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Thoughts From Dr. Joe: Walking tall aboard ship

November 10, 2010|By Joe Puglia

I am drawn to the sea. From the moment I read Coleridge’s “Rime of the Ancient Mariner,” I was hooked. I devoured everything nautical from Melville’s “Moby Dick” to “Jason and the Argonauts” of Greek mythology.

As a boy, I longed for the endless immensity of the ocean and I pledged that one day I would run away, join the Navy and see the world.

I made a run at Annapolis in ‘64, but Congressman Santangelo chose another kid instead of me. He quit after his plebe year. I never would have quit!

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In the Fleet Marines I steamed around the South China Sea on an amphibious assault ship. Every moment not used in planning the next mission was spent gazing at the Southern Cross from the forecastle, trying to uncover the mystery of the wine-dark sea. We have just to look at the sea — and think. My inclinations were accurate. The sea is the closest we come to being in another world. And the U.S. Navy is master and commander of the seven seas, projecting power, diplomacy and trepidation.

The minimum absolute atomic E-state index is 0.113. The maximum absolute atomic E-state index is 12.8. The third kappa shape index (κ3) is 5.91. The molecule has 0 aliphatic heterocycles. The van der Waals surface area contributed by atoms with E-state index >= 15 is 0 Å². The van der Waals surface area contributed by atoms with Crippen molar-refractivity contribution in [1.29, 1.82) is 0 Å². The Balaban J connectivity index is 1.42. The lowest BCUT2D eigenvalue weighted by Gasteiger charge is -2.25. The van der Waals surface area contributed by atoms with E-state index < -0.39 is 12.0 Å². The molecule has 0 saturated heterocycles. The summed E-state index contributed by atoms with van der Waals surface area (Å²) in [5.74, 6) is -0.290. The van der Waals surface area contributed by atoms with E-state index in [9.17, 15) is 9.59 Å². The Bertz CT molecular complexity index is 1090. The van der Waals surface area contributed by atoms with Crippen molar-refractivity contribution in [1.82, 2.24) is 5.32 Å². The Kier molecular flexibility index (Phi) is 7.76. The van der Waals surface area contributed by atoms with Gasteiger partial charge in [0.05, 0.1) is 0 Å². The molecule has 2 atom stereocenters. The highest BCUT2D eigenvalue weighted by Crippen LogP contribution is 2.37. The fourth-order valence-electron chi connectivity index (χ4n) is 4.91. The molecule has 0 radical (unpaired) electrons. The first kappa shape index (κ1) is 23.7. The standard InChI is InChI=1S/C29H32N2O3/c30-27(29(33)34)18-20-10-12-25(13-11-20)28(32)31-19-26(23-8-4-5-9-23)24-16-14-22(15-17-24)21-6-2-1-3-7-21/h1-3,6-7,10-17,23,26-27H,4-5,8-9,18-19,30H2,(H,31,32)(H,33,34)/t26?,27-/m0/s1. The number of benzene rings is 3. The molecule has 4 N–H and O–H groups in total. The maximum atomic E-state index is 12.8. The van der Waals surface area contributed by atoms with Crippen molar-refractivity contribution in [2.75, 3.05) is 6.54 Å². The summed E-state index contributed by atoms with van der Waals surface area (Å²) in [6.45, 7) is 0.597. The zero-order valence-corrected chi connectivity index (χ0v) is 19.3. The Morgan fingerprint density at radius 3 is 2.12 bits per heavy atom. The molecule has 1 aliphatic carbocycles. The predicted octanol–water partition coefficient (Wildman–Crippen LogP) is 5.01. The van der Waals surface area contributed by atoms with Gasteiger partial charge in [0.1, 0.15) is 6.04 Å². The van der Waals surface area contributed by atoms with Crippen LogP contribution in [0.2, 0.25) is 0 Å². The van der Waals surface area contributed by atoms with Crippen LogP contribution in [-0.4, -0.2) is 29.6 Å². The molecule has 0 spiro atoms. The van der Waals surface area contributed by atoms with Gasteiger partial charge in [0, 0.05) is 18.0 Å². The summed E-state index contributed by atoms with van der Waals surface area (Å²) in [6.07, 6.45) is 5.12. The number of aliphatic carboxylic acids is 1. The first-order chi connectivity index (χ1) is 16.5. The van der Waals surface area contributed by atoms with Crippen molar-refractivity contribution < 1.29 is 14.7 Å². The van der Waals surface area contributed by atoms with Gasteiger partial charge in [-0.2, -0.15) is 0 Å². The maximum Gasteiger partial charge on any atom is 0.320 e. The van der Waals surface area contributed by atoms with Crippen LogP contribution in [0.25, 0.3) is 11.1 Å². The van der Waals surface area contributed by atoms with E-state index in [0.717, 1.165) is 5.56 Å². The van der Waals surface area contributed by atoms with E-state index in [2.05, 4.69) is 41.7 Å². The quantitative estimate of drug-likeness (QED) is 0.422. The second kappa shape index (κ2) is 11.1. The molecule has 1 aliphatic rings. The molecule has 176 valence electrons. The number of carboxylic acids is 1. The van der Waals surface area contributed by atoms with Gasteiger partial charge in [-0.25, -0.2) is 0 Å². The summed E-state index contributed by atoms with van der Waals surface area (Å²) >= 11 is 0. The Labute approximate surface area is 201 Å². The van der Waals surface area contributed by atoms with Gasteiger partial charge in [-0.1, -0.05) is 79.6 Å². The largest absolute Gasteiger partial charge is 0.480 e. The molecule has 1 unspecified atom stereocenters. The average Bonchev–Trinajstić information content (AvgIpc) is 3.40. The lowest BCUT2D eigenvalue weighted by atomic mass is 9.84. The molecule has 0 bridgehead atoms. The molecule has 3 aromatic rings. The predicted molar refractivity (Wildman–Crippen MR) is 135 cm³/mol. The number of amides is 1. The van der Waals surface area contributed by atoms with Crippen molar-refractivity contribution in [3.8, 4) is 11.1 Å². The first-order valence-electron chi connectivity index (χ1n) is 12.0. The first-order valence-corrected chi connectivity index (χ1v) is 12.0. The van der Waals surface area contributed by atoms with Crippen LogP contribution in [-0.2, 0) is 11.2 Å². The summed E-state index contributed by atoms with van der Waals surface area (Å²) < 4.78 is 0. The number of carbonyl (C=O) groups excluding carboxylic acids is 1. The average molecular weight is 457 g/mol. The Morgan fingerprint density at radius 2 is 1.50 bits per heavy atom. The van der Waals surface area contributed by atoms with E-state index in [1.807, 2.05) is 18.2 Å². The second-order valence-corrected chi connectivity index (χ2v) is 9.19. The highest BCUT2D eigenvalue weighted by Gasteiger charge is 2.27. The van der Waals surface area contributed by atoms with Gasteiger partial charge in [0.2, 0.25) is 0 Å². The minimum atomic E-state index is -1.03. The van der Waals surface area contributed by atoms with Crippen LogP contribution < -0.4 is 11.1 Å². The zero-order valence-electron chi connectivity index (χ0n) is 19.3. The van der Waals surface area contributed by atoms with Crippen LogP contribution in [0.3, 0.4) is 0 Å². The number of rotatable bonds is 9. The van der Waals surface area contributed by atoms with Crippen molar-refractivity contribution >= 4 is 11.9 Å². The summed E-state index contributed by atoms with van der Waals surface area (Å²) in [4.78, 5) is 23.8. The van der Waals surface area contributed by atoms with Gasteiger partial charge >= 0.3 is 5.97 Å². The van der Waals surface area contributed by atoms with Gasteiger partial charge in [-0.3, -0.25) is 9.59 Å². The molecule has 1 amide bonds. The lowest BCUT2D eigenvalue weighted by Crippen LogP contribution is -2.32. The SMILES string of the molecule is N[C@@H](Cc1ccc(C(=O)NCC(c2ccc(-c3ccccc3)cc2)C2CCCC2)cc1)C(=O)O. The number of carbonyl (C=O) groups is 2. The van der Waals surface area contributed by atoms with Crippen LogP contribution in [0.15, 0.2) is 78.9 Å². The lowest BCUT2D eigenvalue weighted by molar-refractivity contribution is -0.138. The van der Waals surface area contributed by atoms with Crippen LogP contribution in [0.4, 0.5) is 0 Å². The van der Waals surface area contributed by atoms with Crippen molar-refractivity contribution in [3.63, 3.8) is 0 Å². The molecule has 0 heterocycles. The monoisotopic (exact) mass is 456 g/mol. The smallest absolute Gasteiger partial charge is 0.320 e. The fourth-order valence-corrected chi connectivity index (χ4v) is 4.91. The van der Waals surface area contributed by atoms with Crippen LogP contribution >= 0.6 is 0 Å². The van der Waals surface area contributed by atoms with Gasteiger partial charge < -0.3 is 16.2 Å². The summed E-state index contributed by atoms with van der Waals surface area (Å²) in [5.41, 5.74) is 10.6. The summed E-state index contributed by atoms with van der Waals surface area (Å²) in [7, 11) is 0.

A few weeks ago Gary Mekikian, a dad from Girl Scout Troop 889, invited the scouts to Coronado for an adventure on the high seas. The girls would sail Coronado Bay and participate as ship’s crew. The scouts would later camp along the ocean at Silver Strand State Beach.

The sea induces a transformation of the soul; one’s senses become a tingling palette of experience, emotion and wonder. Would the girls realize that such experiences are life-changing? Awareness is not immediate, but our experience is our personal literature. Joseph Conrad says, “There is nothing more enticing and enslaving than life at sea.”

The weekend culminated in an excursion aboard a commissioned naval fighting ship, the U.S.S. Mobile Bay, a guided-missile cruiser. My contact, Petty Officer Hernandez, arranged a tour for Troop 889.

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